This was Nehemiah’s vocation, that he call together a buffeted and distracted people to bring them home to Yahweh where they might be healed and restored.  It is our vocation as well, for as Christians we too are called to help in the gathering, fishing and harvesting work of God’s kingdom.  To this we are called.  For this we are made.  Let us pray with Nehemiah . . .

O Lord, may your ear be attentive to my prayer and that of your willing servants who revere your name.  Grant success to your servant this day . . . and all days.

Our vocation is to build and rebuild, to restore, to bring unity out of chaos, to bring light into the darkness, to bring hope to the desperate.  And we are never alone in this work.  We are constantly accompanied by the one who is the light, the hope, the joy of the world.  We ask this in Jesus’, name.  Amen.


Written on September 12, 2008 and posted today as a Favorite. 

For more on Nehemiah and Ezra and the re-building of Jerusalem, go to: http://www.biblicalarchaeology.org/daily/people-cultures-in-the-bible/people-in-the-bible/nehemiah%E2%80%93the-man-behind-the-wall/

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Matthew 11:25-30: Gentleness

Friday, June 7, 2019

Come to me, all you who labor and are weary . . .

We can use these words of encouragement as we approach at any number of times in our lives for we are frequently wearied by life’s turmoil.  We have seen the Easter story play out and we have full knowledge of the death and resurrection of Jesus.  We also know that Christ’s story is also our story.  We know that the dead rise, the weary rejoice, and the impossible becomes possible; yet despite this knowing we need support in order to move forward.  We dread the suffering we know is part of our existence . . . and we anticipate eagerly the happiness in store for us.  The Eastertide always presents us with both the terrible and wonderful as we remember Christ’s pain and joy.

In the paradox which is Christ, we see strength come from his gentleness, compassion from his understanding, empathy from his justice, love from his constancy.  In turn, we draw upon his storehouse of strength and wisdom.

When we continue to grapple with the obstacles in our lives, Jesus calls us to him to ask us if we want to be healed.  We have the choice to go to him or remain stuck in our illness.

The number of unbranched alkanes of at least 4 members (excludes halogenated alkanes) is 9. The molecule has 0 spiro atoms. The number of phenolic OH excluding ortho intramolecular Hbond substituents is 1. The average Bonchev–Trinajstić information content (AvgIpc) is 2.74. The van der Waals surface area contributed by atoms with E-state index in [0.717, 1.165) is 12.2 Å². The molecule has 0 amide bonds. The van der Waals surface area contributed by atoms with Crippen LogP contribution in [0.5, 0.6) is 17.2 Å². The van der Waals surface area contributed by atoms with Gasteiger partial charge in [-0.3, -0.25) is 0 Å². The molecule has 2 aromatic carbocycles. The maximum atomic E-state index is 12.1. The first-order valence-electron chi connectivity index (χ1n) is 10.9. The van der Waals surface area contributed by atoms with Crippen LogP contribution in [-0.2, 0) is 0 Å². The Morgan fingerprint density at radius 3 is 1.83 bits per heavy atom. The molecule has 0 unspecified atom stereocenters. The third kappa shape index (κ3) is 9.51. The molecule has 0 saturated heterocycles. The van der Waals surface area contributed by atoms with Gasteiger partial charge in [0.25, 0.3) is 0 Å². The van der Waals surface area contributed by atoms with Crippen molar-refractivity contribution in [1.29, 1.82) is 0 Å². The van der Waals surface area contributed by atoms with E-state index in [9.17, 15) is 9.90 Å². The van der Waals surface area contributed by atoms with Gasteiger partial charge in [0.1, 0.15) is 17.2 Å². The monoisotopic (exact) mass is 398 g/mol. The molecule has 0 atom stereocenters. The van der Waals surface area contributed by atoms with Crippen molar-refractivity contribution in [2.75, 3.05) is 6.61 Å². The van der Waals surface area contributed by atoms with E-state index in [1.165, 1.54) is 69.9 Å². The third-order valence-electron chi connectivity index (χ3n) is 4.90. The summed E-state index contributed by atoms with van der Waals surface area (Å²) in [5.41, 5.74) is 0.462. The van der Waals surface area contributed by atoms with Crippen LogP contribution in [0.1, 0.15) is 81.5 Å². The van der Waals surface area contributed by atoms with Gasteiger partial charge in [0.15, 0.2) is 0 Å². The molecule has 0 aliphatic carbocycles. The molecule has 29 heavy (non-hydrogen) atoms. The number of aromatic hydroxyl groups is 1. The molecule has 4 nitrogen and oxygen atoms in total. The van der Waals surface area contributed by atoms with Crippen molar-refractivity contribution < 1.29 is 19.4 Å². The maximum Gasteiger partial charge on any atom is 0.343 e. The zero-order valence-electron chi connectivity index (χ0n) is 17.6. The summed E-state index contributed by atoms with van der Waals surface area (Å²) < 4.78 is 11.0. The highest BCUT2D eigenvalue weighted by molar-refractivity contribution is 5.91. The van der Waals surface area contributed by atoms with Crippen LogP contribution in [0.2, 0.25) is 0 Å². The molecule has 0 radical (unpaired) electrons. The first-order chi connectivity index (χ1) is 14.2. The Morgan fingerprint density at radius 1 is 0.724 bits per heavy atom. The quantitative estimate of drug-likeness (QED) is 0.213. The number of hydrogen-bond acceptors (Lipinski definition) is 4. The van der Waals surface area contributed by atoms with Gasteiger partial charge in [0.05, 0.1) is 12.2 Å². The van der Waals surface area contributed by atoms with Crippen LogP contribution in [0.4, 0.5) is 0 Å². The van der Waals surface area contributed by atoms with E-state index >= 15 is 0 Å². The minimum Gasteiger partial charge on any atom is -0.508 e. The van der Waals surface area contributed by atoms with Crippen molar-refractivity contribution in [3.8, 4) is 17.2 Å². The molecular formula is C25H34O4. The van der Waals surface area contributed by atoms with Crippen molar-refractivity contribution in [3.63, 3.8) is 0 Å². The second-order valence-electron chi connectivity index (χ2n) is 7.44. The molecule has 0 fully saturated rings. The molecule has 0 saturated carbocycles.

When we are so burdened that we struggle to lift our eyes to look to the light, Jesus is there in his gentle understanding.  We have the choice to enter into a conversation with him or not.

When we are lost in the fog of turnings and wanderings that characterize our lives, Jesus offers to cure and heal.  We have the choice to continue to mourn our losses or to rejoice in our gains.

In today’s reading, gentleness has become the weapon against unchecked power; and the child-like are rewarded, for to them does God reveal himself.  Those who are “no account”, who are marginalized and who suffer know God far more intimately than do those who live in comfort and ease.  The invitation God extends through his son to the weary and to the burden-laden is an open invitation to all, but especially to those who are broken in body, spirit and heart.

Today’s message is an invitation and it is written out to us in the name of Gentleness.  Love is meek rather than submissive, peace-seeking rather than manipulative, kind rather than self-serving.  Love is gentle, just as St Paul reminds us 1 Corinthians.

When we reach the limit of our resources yet look up to see that we have miles still to go, we might lean on the gentle Jesus . . . for his yoke is easy, and his burden is light.


For more thoughts on Gentleness and for a resource of encouraging verses, click on the image above or go to: http://www.whatchristianswanttoknow.com/bible-verses-about-gentleness-10-encouraging-scriptures/

A re-post from May 24, 2012.

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Job 36: Innocence


Job 36Innocence

Friday, February 15, 2019

Too many times the innocent suffer.  Too often the blameless stand accused unjustly.  What do we do when this happens?  What wisdom supports us?  What hope sustains us?  What love overcomes the insurmountable object that blocks the path?

God does not listen to lies . . . God rejects the obstinate in heart . . . even when we lie to ourselves.

God does not defend the wicked . . . God preserves not the life of the wicked . . . even when it appears that the wicked have won.

God abides with his faithful . . . God withholds not the just man’s rights, but grants vindication to the oppressed . . . even when we arrive at a place of hopelessness.

God always listens to the broken hearted . . . God saves the unfortunate through their affliction, and instructs them through distress . . . even though we do not feel his presence . . . God is there.

Behold, God is sublime in his power . . . God is great beyond our knowledge . . .

God is miniscule . . . God holds in check the water drops that filter in rain through mists.

God is vast . . . God nourishes the nations and gives them sustenance.

God is powerful . . . In God’s hands he holds the lightning.

God is good . . . God spreads the clouds in layers as the carpets of his tent.

In our innocence we stand before this awesome God.

In our innocence we are vindicated in our faith in God.

In our innocence we are saved by our hope in God.

In our innocence we are justified by our love for God.

In our innocence we are redeemed by our patient waiting on God.

Be still and know that God is God . . .


A re-post from Fenruary 15, 2019.

Image from: http://jesus-photos-pictures.blogspot.com/2010/11/god-holding-world-in-his-hands-photos.html 

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2 Corinthians 4:1-6Scrupulous Honesty

Friday, December 21, 2018

Honesty: Robert E. Harney

We have renounced shameful, hidden things . . .  

Just recently in my workplace we have undergone a quality review by visitors from outside our community and we have been commended for our integrity.  This comes at no small cost.  It takes scrupulous honesty to peel away the sham and artifice in order to allow the gentle truth to emerge.  This kind of deep and searching honesty is frequently an unwelcome guest of the heart.  We shrink from repentance; we do not want to change.  We prefer the walls we have constructed that block out any fear that might cause us to change for the better.  We must move away from all hidden agendas and come into the light.